I am Guinevere. I was once a queen, a lover, a wife, a mother, a priestess, and a friend. But all those roles are lost to me now; to history, I am simply a seductress, a misbegotten woman set astray by the evils of lust. This is the image painted of me by subsequent generations, a story retold thousands of times. Yet, not one of those stories is correct. They were not there; they did not see through my eyes or feel my pain. My laughter was lost to them in the pages of history….It goes on for a bit longer, but you get the idea. That prologue is mostly intact in the published version of Daughter of Destiny (though it was shortened a bit). I can’t tell you how many times I rewrote the first few chapters of the book (it was in the double digits for sure) as I learned to find my own voice as an author and developed a plot and style that was doing more than simply aping The Mists of Avalon (which was the book that inspired it). But somehow, Guinevere’s words remained. (Some of you know this story, so feel free to skip down if you have heard it before.) I never thought I would become a published author. For the next 10 years I played around with the book when I had free time from college, then grad school and my first two grownup jobs. But it was just a hobby. Then in 2008 I started taking my writing seriously. The catalyst? Twilight. (Shut up.) By that time I was about halfway through what would become Daughter of Destiny and realized I had something worth reading on my hands. At this point, I still thought the book would be one doorstop of a volume (which is why I’m publishing the compendium). Upon researching the publishing industry, I realized it would have to be trilogy. Fast forward another 10 years – past an agent, countless rejections (okay, I counted, it was like 40), three damn-near book deals with Big 5 publishers, self-publishing and three Book of the Year awards – and here we are, on the precipice of the final book being published. And I have to say I am very, very proud. It may have taken me two years to finish this book (much longer than I know my readers wanted to wait), but I think it was worth it. I set out to give Guinevere back her voice and give her the fair shake I never thought she had from other authors (at least the ones I had read). In my mind, she was a full-fledged woman with hopes, dreams and desires, not the one-dimensional adulteress we usually see. In order to show that I set out to tell her whole life story, not just the part that involves Arthur. That meant dreaming up a youth for her in Daughter and imagining her heading into old age in Mistress of Legend. I feel like I’ve told the best possible story I could and did as much as possible to redeem her from the stain of sin past literature has laid upon her. Apparently others think so as well. I sent an ARC of Mistress to my friend and fellow author Tyler Tichelaar so he could review it on his website. He liked it so much, I ended up using the opening of the review as a blurb on the cover. But the part that brought tears to my eyes was this line: “She has given back to Guinevere, an often overlooked and derided figure, her dignity and endowed her with a true personality.” Mission accomplished. Completing a trilogy is no small feat. There were years upon years where I wondered if I could do it and feared I could not. I remember burning with jealousy the day one of my friends completed her first series. But now all I feel is tremendous accomplishment and pride. I want to jump up and down and yell “I did it! I did it! I did it! I did it!”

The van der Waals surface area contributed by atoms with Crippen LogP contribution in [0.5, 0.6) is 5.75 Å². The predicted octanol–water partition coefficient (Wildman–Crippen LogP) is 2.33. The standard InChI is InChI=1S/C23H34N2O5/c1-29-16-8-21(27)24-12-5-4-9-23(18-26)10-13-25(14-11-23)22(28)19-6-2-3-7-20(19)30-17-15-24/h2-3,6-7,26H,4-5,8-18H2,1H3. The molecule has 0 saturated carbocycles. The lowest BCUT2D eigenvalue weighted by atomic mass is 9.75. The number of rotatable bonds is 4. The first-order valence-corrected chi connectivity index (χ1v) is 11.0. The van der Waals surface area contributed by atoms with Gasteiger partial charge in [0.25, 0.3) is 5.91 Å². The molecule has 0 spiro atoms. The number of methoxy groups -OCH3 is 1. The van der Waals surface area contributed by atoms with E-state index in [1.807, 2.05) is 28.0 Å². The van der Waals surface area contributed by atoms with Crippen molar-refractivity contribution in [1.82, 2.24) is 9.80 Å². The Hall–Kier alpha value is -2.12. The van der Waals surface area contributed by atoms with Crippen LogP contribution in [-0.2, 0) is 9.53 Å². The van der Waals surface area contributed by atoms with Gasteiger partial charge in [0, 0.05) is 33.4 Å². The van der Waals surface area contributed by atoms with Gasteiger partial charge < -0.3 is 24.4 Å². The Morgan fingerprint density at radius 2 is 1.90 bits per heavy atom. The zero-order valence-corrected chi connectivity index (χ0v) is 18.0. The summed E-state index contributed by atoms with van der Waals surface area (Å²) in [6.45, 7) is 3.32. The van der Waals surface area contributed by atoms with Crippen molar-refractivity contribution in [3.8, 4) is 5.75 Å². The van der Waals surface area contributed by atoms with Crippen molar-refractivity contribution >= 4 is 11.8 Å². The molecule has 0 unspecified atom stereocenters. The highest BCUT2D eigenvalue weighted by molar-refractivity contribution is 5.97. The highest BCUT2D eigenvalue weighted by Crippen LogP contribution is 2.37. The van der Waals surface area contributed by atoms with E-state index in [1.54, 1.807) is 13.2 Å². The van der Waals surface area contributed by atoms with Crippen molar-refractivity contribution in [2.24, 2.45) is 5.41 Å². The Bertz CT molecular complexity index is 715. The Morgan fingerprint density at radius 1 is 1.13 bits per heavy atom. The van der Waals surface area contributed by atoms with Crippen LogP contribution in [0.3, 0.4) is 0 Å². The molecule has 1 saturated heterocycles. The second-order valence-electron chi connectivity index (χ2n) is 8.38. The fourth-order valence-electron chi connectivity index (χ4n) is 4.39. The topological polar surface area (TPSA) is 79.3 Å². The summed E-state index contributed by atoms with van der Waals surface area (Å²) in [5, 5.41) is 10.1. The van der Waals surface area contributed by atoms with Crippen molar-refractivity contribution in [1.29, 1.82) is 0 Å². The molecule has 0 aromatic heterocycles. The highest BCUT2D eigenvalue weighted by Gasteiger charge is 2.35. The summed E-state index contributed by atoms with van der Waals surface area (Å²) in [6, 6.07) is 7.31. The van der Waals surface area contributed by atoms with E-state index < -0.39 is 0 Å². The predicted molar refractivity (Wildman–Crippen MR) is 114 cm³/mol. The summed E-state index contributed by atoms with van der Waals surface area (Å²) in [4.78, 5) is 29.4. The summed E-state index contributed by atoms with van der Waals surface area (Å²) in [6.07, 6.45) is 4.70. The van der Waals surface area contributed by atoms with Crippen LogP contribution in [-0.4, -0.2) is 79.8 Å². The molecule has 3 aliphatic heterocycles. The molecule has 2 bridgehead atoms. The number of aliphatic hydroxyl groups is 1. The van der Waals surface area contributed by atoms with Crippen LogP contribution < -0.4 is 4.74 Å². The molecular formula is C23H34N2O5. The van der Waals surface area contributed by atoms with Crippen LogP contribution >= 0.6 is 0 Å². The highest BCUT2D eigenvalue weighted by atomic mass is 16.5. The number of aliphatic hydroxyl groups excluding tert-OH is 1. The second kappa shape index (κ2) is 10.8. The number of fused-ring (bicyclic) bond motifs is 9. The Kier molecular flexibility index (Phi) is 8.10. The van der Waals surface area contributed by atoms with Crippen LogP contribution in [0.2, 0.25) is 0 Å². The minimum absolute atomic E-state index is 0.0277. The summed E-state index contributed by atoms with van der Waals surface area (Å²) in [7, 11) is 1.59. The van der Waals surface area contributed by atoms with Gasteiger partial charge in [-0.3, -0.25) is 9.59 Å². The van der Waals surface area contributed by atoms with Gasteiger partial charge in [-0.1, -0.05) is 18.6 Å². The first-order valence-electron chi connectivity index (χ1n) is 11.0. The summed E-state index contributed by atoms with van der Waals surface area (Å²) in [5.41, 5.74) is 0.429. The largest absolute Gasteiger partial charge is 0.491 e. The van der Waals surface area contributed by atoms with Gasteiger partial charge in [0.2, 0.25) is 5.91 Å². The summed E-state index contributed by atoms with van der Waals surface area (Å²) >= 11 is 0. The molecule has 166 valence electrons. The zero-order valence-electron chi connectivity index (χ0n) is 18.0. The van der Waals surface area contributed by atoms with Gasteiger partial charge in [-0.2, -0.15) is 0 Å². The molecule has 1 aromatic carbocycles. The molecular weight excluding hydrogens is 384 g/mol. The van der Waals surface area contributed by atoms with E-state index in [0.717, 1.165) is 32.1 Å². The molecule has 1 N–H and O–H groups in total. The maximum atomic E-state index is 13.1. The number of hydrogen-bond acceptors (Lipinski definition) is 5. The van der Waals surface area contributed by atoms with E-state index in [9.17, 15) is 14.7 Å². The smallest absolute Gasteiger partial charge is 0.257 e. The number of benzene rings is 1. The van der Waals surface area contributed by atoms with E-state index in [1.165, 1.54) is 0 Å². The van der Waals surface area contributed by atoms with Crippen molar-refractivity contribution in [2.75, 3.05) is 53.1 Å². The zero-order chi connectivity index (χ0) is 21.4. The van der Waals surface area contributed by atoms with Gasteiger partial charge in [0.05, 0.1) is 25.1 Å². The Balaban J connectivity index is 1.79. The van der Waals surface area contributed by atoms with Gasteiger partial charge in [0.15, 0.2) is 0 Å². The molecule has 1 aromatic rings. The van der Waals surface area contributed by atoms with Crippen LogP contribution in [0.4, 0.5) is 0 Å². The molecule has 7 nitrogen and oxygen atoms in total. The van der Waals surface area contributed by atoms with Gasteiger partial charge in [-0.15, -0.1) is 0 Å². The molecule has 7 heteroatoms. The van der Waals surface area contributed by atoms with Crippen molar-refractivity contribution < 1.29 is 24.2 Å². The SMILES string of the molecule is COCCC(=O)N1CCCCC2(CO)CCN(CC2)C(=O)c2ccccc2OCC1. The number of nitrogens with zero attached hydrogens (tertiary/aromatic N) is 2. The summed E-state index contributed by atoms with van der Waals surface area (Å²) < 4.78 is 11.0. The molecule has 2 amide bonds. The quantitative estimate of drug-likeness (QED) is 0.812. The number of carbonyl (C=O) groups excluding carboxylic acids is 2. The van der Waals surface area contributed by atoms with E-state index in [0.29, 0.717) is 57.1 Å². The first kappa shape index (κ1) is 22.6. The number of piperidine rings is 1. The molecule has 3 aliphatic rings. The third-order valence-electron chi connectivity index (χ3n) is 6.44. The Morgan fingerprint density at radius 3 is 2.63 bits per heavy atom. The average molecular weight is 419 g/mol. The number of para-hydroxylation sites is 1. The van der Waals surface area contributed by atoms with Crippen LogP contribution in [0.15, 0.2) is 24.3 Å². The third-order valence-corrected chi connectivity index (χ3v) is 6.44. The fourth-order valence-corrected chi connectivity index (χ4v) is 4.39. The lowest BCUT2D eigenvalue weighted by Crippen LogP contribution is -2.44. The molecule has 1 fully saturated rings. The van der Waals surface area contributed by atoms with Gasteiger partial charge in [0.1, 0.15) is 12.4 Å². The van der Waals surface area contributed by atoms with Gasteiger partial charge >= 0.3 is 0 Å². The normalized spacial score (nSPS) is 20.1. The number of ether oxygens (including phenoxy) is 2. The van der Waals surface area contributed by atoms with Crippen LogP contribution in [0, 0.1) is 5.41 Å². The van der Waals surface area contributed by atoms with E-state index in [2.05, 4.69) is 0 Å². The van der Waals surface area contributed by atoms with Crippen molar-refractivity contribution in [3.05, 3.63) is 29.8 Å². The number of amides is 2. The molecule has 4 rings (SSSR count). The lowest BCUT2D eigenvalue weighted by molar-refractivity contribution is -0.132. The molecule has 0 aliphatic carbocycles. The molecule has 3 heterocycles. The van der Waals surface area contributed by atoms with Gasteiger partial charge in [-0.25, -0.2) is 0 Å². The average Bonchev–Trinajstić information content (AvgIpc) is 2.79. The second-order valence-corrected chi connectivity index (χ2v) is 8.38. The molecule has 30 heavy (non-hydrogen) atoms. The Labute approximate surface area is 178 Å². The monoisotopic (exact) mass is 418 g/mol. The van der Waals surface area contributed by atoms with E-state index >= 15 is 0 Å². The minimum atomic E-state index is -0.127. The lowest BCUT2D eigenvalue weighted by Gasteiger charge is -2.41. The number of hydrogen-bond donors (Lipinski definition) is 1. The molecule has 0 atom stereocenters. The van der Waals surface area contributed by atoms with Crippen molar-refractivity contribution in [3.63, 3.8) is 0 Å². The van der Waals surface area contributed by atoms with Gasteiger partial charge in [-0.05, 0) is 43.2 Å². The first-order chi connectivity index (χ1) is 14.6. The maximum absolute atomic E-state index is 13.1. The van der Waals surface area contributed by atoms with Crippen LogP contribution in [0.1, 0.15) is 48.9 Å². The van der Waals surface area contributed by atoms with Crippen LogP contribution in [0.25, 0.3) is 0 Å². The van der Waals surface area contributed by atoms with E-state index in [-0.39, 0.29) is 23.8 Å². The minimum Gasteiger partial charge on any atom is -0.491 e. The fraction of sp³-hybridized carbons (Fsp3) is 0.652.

So I made my first list today! Bookriot does all kinds of cool book lists, and this one, Rex Quondam, Rexque Futurum: Arthurian Legend in History And Literature, is even cooler because a) it’s about Arthurian Legend and b) I’m on it for Daughter of Destiny! It is so thrilling to be in the company of major award winners like Kazou Ishiguru, legends like Persia Woolley (to whom The Once and Future Queen is dedicated) and my real-life friends like Helen Hollick. Plus, I added Song of the Sparrow by Lisa Ann Sandell to my TBR list.
If that isn’t enough, I’ve got an article on author branding in the November issue of InD’tale Magazine (p.23-27). This article is also the basis of one of the online classes for authors that I’m developing with Teachable. Hoping to have those available to you by the end of the year.
And I have the next to final layout of The Once and Future Queen in my hands. I have two days to proof and index it. If you don’t hear from me for a while, that’s what I’m doing.
Plus, I am toying with the idea of exhibiting next year at Wizard World convention in St. Louis, where Sebastian Stan (the inspiration for Nick in Been Searching for You) is slated to appear. Yep, I’m going to go all fangirl on him. Actually, I’ll be more crazy author “OMG-you-are-my-character-come-to-life,” which I think is worse! We’ll see if it works out.
Oh and speaking of 2018, I found out that the Historical Writers of America conference will be in Rhode Island, which is the major place I need to go to research my biography of Marie Rose Ferron. So that book may be finished much sooner than I anticipated.
How do you begin to describe the opportunity of a lifetime? Knowing me, it’s not with few words, but I’ll try to limit myself.
Many of you know that I just got back a week ago from attending a Master Class led by #1 NYT Bestselling author Deborah Harkness. It was held at Hedgebrook, a magical area of land on Whidbey Island, about two hours outside of Seattle that is dedicated to advancing female writers.